Maybe I am just not understanding what way of life means to you. In fact now that I think of it recessions and depressions do not really change our way of life as they are a part of life. Way of life to me means a change in social order, such that we lose freedoms we once had, or are incapable of living together as we once had.

The last great depression caused suffering, but life includes periods of suffering and our "way of life" handles it or it cannot and ends. In this case our way of life most certainly did handle the depression, and we came out with some extra securities.

It was actually during the periods of good economy and weather that our greatest changes away from our "way of life" have generally occured.

Maybe it just seems that way to me though, since natural disasters force everyone to be practical with solutions, while manmade disasters means that any and all solutions can be invoked, usually the most drastic to how we live.

AbE: It just occured to me that perhaps our disconnect is that when you say "way of life" you are actually meaning "standard of living". To me those are very different things, recessions and depressions marking reduced standards of living even if they do not change our way of life. I would agree that multiple and continuous natural disasters could very well effect the standard of living. Though I still believe that should eventually work itself out over time.

This message has been edited by holmes, 10-18-2005 05:59 AM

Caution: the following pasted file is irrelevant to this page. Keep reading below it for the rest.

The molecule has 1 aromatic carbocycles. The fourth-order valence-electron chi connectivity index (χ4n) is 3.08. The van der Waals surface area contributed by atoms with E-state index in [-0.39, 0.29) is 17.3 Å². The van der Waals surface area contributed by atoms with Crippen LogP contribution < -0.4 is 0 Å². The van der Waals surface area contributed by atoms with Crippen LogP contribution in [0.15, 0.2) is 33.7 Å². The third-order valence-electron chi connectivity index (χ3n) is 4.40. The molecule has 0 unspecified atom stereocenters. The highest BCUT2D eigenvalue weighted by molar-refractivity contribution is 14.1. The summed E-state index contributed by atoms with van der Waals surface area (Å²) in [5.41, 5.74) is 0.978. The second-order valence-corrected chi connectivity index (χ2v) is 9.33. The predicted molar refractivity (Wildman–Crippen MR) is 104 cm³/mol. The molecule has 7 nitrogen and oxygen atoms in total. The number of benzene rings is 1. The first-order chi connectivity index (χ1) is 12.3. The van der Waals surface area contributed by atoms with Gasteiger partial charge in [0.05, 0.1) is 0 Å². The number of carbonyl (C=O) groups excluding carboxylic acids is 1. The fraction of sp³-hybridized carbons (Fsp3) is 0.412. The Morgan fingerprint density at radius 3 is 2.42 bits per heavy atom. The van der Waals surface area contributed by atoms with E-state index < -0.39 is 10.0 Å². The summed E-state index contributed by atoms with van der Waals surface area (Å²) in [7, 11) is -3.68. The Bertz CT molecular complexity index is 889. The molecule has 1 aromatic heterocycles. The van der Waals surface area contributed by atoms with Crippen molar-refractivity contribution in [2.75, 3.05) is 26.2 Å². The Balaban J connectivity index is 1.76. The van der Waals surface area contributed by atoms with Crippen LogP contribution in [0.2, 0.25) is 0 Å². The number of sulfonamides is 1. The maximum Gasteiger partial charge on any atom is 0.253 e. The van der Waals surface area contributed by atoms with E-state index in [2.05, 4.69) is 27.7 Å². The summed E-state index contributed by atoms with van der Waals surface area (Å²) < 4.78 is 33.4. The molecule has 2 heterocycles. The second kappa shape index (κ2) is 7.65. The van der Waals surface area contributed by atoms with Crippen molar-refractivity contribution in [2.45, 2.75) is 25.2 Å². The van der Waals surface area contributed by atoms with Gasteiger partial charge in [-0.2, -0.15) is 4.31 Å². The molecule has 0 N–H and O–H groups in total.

holmes
"...what a fool believes he sees, no wise man has the power to reason away.."(D. Bros)
This message is a reply to:
 Message 9 by berberry, posted 10-17-2005 7:11 PM berberry has responded

Replies to this message:
 Message 20 by berberry, posted 10-18-2005 9:40 AM Silent H has responded

    
berberry
Inactive Member


Message 20 of 25 (252690)
10-18-2005 9:40 AM
Reply to: Message 19 by Silent H
10-18-2005 4:46 AM


holmes writes me:

quote:
It just occured to me that perhaps our disconnect is that when you say "way of life" you are actually meaning "standard of living".

Pretty damned close but not exactly. 'Standard of living' is a key part of 'way of life' as I see it. I disagree with you that they're very different, because I think the one falls under the heading of the other.

In any case you're correct to imply we've been talking past one another on this.

If we drop into recession soon, which I think could happen if the forecasts for much higher heating oil and electricity prices this winter are true, we might be facing something like the Dust Bowl of the 1930s, which compounded the Great Depression. And if you ask me, a typical victim of the Dust Bowl had a 'way of life' that was affected far more by his poverty than by his constitutional rights or his American citizenship.


"We look forward to hearing your vision, so we can more better do our job. That's what I'm telling you."-George W. Bush, Gulfport, Miss.,
Sept. 20, 2005.
This message is a reply to:
 Message 19 by Silent H, posted 10-18-2005 4:46 AM Silent H has responded